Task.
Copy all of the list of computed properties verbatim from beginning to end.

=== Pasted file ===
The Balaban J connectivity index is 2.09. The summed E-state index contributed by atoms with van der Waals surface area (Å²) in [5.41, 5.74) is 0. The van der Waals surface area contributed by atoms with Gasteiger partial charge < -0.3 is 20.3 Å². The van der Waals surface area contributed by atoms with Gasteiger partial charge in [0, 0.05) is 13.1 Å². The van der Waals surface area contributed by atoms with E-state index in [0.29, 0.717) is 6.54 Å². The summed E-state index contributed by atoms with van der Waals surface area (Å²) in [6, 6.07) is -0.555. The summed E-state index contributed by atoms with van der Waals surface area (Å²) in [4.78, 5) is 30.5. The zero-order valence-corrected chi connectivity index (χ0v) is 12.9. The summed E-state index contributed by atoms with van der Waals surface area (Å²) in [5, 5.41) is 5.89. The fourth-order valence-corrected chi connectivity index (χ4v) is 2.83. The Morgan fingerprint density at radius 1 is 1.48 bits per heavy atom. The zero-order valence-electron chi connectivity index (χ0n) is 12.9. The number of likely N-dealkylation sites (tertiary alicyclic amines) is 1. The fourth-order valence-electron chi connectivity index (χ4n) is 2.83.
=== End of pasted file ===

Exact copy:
The Balaban J connectivity index is 2.09. The summed E-state index contributed by atoms with van der Waals surface area (Å²) in [5.41, 5.74) is 0. The van der Waals surface area contributed by atoms with Gasteiger partial charge < -0.3 is 20.3 Å². The van der Waals surface area contributed by atoms with Gasteiger partial charge in [0, 0.05) is 13.1 Å². The van der Waals surface area contributed by atoms with E-state index in [0.29, 0.717) is 6.54 Å². The summed E-state index contributed by atoms with van der Waals surface area (Å²) in [6, 6.07) is -0.555. The summed E-state index contributed by atoms with van der Waals surface area (Å²) in [4.78, 5) is 30.5. The zero-order valence-corrected chi connectivity index (χ0v) is 12.9. The summed E-state index contributed by atoms with van der Waals surface area (Å²) in [5, 5.41) is 5.89. The fourth-order valence-corrected chi connectivity index (χ4v) is 2.83. The Morgan fingerprint density at radius 1 is 1.48 bits per heavy atom. The zero-order valence-electron chi connectivity index (χ0n) is 12.9. The number of likely N-dealkylation sites (tertiary alicyclic amines) is 1. The fourth-order valence-electron chi connectivity index (χ4n) is 2.83.